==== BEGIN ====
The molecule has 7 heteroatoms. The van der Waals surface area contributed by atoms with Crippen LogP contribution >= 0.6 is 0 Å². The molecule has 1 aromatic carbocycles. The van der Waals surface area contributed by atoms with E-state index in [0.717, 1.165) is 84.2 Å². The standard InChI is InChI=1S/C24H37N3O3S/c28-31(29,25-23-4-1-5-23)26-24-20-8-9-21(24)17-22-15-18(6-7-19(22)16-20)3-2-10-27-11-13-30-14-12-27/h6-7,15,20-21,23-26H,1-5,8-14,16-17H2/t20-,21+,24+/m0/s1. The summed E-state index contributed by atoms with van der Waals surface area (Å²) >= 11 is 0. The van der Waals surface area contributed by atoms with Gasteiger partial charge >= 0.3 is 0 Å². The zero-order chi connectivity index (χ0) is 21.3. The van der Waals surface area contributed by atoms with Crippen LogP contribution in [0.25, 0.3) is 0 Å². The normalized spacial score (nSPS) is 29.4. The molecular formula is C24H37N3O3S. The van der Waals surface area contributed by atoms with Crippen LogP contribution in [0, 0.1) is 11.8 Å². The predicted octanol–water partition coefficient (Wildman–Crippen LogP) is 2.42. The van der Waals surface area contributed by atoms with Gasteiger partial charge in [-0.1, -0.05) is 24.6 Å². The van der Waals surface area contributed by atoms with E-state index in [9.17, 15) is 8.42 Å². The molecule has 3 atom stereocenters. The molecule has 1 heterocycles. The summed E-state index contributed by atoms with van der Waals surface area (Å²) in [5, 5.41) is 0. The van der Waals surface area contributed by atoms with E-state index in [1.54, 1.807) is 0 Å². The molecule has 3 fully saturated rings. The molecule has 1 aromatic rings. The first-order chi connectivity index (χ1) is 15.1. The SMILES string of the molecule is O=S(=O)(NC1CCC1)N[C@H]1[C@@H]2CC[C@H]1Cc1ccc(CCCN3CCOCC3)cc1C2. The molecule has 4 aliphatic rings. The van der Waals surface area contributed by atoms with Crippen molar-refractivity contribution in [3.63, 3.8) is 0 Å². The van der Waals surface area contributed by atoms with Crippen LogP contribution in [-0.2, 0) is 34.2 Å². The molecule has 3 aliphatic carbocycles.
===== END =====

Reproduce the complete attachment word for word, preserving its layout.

The molecule has 7 heteroatoms. The van der Waals surface area contributed by atoms with Crippen LogP contribution >= 0.6 is 0 Å². The molecule has 1 aromatic carbocycles. The van der Waals surface area contributed by atoms with E-state index in [0.717, 1.165) is 84.2 Å². The standard InChI is InChI=1S/C24H37N3O3S/c28-31(29,25-23-4-1-5-23)26-24-20-8-9-21(24)17-22-15-18(6-7-19(22)16-20)3-2-10-27-11-13-30-14-12-27/h6-7,15,20-21,23-26H,1-5,8-14,16-17H2/t20-,21+,24+/m0/s1. The summed E-state index contributed by atoms with van der Waals surface area (Å²) >= 11 is 0. The van der Waals surface area contributed by atoms with Gasteiger partial charge >= 0.3 is 0 Å². The zero-order chi connectivity index (χ0) is 21.3. The van der Waals surface area contributed by atoms with Crippen LogP contribution in [0.25, 0.3) is 0 Å². The normalized spacial score (nSPS) is 29.4. The molecular formula is C24H37N3O3S. The van der Waals surface area contributed by atoms with Crippen LogP contribution in [0, 0.1) is 11.8 Å². The predicted octanol–water partition coefficient (Wildman–Crippen LogP) is 2.42. The van der Waals surface area contributed by atoms with Gasteiger partial charge in [-0.1, -0.05) is 24.6 Å². The van der Waals surface area contributed by atoms with E-state index in [9.17, 15) is 8.42 Å². The molecule has 3 atom stereocenters. The molecule has 1 heterocycles. The summed E-state index contributed by atoms with van der Waals surface area (Å²) in [5, 5.41) is 0. The van der Waals surface area contributed by atoms with E-state index in [1.54, 1.807) is 0 Å². The molecule has 3 fully saturated rings. The molecule has 1 aromatic rings. The first-order chi connectivity index (χ1) is 15.1. The SMILES string of the molecule is O=S(=O)(NC1CCC1)N[C@H]1[C@@H]2CC[C@H]1Cc1ccc(CCCN3CCOCC3)cc1C2. The molecule has 4 aliphatic rings. The van der Waals surface area contributed by atoms with Crippen molar-refractivity contribution in [3.63, 3.8) is 0 Å². The van der Waals surface area contributed by atoms with Crippen LogP contribution in [-0.2, 0) is 34.2 Å². The molecule has 3 aliphatic carbocycles.